31 March 2020
By the time this editorial, written at the end of March, makes it to print, it will be hopelessly out of date. I hope that my fears today do not become our reality when this is read in the May issue of the BCMJ. Thanks to the COVID-19 pandemic, today’s reality for many front-line physicians consists of virtual office visits, virtual meetings, virtual contact with friends and loved ones, and virtually being on the edge of panic every day.
We physicians in this province have been told to keep our heads down, to keep calm, and to not publicly disagree with the official statements coming from the various levels of government and the medical profession’s representative and regulatory bodies with regard to the COVID-19 pandemic. I understand the logic behind this message; they don’t want the public to panic. The unintended consequence is that many health care providers are currently in a state of panic. Those of us who are exposing ourselves daily to people who could potentially make us very sick or even kill us are feeling very stressed. It doesn’t help when we know that things are worse than they are being made out to be. It doesn’t help when the news from Italy is of civil unrest and the news from New York is that refrigeration trucks are being used to store bodies. It doesn’t help when the news from our international colleagues is that even though they took all the necessary protective measures, they too are getting sick with COVID-19. It doesn’t help that we feel as though we may run out of personal protective equipment. It doesn’t help when the published statistics of confirmed cases of COVID-19 do not take into account that we stopped testing the general population 2 weeks ago. Of course, the number of confirmed cases will appear to be fewer if you change your testing criteria.
In my opinion—shared by epidemiologists and infectious disease specialists throughout the world, and annunciated by the World Health Organization—the keys to containing this disease are rigorous testing and contact tracing, strict controls on people’s movement (border controls and social distancing), and enforced quarantine of high-risk individuals. Unfortunately, we stopped testing widely, and the controls on people’s movement were perhaps 1 or 2 weeks too late, and they are too weak.
During the early stages of the pandemic in BC, the physicians with whom I work were aware of community spread of the disease several days before it was announced officially. During the early stages of the pandemic in BC, some staff were wearing masks at all times in the hospital (not only during patient contact), but they were reprimanded by hospital administration for doing so. A couple of weeks later, we were told by the same people that it was advisable to wear a mask at all times in the hospital. Last week, I had hospital rounds for my group. My daily ritual after hospital rounds was to shower and change clothes and shoes before going to my office. I now wear a mask and eye protection all the time when I am in public or at work. Many physicians in our hospital had to buy eye protection for themselves, as I did. I clean my hands multiple times a day. Yet, I fear that is not enough to avoid getting the virus. Today, without any obvious stimulus, my fear ramped up to such a high level that I imagined this editorial to also be my obituary.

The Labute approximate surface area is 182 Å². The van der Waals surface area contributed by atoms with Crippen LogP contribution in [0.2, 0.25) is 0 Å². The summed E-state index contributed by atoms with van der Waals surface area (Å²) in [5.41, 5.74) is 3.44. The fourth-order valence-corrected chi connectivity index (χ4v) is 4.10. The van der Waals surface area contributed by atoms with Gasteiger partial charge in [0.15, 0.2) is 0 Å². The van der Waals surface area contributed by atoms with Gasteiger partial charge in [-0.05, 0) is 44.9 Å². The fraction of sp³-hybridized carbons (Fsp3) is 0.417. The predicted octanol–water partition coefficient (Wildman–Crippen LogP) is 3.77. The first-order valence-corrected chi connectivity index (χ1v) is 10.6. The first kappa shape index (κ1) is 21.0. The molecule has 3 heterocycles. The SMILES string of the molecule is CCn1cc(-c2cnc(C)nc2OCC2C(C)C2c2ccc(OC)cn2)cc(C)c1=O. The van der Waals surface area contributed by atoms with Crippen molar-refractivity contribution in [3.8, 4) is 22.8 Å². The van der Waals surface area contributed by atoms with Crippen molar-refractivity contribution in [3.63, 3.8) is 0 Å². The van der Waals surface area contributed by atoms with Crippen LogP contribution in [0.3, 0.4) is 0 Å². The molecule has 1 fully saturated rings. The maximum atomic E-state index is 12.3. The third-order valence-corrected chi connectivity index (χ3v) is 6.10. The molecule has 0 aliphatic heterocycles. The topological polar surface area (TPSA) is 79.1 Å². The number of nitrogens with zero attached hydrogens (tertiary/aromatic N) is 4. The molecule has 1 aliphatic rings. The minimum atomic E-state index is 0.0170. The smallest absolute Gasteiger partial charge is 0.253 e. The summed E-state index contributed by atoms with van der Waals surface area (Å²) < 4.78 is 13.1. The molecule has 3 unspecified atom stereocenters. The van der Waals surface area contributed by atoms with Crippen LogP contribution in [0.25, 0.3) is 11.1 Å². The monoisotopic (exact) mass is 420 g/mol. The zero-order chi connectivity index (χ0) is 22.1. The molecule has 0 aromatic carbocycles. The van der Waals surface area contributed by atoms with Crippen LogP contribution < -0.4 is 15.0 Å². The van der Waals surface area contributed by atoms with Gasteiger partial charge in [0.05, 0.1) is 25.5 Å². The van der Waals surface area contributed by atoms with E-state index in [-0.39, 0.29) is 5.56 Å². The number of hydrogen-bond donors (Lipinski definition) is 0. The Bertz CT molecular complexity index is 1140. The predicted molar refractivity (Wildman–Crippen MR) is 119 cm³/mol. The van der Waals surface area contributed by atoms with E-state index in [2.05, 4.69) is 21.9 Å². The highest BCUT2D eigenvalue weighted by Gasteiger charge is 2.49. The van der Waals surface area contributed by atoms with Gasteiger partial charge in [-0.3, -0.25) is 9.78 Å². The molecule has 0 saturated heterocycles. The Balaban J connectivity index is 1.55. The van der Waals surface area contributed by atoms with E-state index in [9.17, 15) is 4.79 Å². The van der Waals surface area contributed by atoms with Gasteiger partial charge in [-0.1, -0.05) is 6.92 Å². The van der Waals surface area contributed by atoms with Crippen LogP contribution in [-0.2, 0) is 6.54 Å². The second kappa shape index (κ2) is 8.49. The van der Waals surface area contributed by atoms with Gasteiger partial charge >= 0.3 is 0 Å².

If this pandemic can be likened to a war, and health care workers are the army, then it feels as if we are being sent into battle without bullets and without adequate body armor.
I apologize to readers for the gloomy nature of this editorial, and I apologize to those trying to keep everyone calm. The only mitigating factor, perhaps, is that by the time you read this my words will either seem hopelessly pessimistic and overdramatic, or the situation will be much worse and these words will seem calm compared with how everyone is actually feeling. I hope it’s the former.
—David B. Chapman, MBChB
Above is the information needed to cite this article in your paper or presentation. The International Committee
of Medical Journal Editors (ICMJE) recommends the following citation style, which is the now nearly universally
accepted citation style for scientific papers:
Halpern SD, Ubel PA, Caplan AL, Marion DW, Palmer AM, Schiding JK, et al. Solid-organ transplantation in HIV-infected patients. N Engl J Med. 2002;347:284-7.
About the ICMJE and citation styles
The ICMJE is small group of editors of general medical journals who first met informally in Vancouver, British Columbia, in 1978 to establish guidelines for the format of manuscripts submitted to their journals. The group became known as the Vancouver Group. Its requirements for manuscripts, including formats for bibliographic references developed by the U.S. National Library of Medicine (NLM), were first published in 1979. The Vancouver Group expanded and evolved into the International Committee of Medical Journal Editors (ICMJE), which meets annually. The ICMJE created the Recommendations for the Conduct, Reporting, Editing, and Publication of Scholarly Work in Medical Journals to help authors and editors create and distribute accurate, clear, easily accessible reports of biomedical studies.
An alternate version of ICMJE style is to additionally list the month an issue number, but since most journals use continuous pagination, the shorter form provides sufficient information to locate the reference. The NLM now lists all authors.
BCMJ standard citation style is a slight modification of the ICMJE/NLM style, as follows:
- Only the first three authors are listed, followed by "et al."
- There is no period after the journal name.
- Page numbers are not abbreviated.
For more information on the ICMJE Recommendations for the Conduct, Reporting, Editing, and Publication of Scholarly Work in Medical Journals, visit www.icmje.org